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Setting Up Your Mac to Use a Smartphone's Internet Connection

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Flying clients around in her helicopter sometimes takes Maria Langer off the grid. A bit of experimenting helped her (and now maybe you!) to get connected again, using a smartphone with a Bluetooth interface, Mac OS X 10.5 Leopard, and a dial-up networking service.
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I spend an unusual amount of time off the grid—in other words, in locations with no electricity or telephone lines, and certainly no Internet access. But, like most computer geeks, I often need to access the Internet, even when I’m in these remote places. That’s why I bought a smartphone with Internet capabilities last May. Okay, so most geeks have had such a phone for at least two years. But I’m not a supergeek like other people.

I wanted the ability to access the Internet just about anywhere. And what I got as a bonus was a service called Broadband Access Connect or dial-up networking, which made it possible for my computer to access the Internet via the smartphone’s Internet connection, through a Bluetooth interface.

In this article, I’ll explain how you can set up such a connection with your Mac. Keep in mind that how this trick works on your cell phone depends on your smartphone model and cellular provider. I’m using a Treo 700p with Verizon. Although the Verizon Treo 700p User’s Guide said that I needed to install software on my Mac to use this feature, that wasn’t necessary, as you’ll see a bit later on. Your Mac already has everything you need to make the connection work.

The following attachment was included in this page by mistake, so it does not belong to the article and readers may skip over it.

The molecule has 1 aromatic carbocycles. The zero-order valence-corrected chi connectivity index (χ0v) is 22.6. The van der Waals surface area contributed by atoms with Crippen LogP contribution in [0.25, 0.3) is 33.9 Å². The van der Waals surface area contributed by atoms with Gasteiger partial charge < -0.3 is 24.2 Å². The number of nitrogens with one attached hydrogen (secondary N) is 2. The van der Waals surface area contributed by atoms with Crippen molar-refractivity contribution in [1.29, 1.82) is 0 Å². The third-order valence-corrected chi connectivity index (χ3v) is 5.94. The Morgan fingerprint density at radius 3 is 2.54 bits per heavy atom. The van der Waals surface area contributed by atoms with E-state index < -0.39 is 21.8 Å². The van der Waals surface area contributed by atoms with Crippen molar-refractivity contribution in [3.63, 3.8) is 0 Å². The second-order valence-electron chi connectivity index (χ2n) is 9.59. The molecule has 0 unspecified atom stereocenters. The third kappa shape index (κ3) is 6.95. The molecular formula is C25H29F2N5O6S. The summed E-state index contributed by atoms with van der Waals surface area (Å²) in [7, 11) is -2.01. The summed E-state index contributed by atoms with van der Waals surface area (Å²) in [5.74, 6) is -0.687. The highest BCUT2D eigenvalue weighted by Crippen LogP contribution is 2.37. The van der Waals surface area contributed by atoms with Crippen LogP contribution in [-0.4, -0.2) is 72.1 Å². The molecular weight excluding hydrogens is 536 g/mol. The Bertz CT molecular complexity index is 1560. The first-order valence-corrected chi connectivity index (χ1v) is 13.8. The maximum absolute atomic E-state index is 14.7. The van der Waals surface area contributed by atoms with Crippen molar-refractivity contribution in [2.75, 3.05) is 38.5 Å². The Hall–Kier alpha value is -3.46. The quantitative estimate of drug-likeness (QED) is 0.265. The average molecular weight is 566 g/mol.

Got all that? Then let’s give it a try.

Step 1: Get the Info You Need

Start by contacting your cellular provider to make sure that broadband access service—or whatever your provider calls it—is available. If necessary, enable this feature for your account. Keep in mind that you might have to pay extra for this service. I pay an extra $15 per month, which I think is worthwhile.

Your provider might roll all Internet services together. If so, great! Unfortunately, I can’t query every provider about every service. You’ll need to do your own homework before you get started.

Next, get the login information you need from your wireless provider. This info includes the access phone number (which might not actually resemble a phone number), user ID, and password. You’ll be putting this information into the Mac OS X Network preferences pane, using the Bluetooth Setup Assistant. We’ll get to that step shortly.

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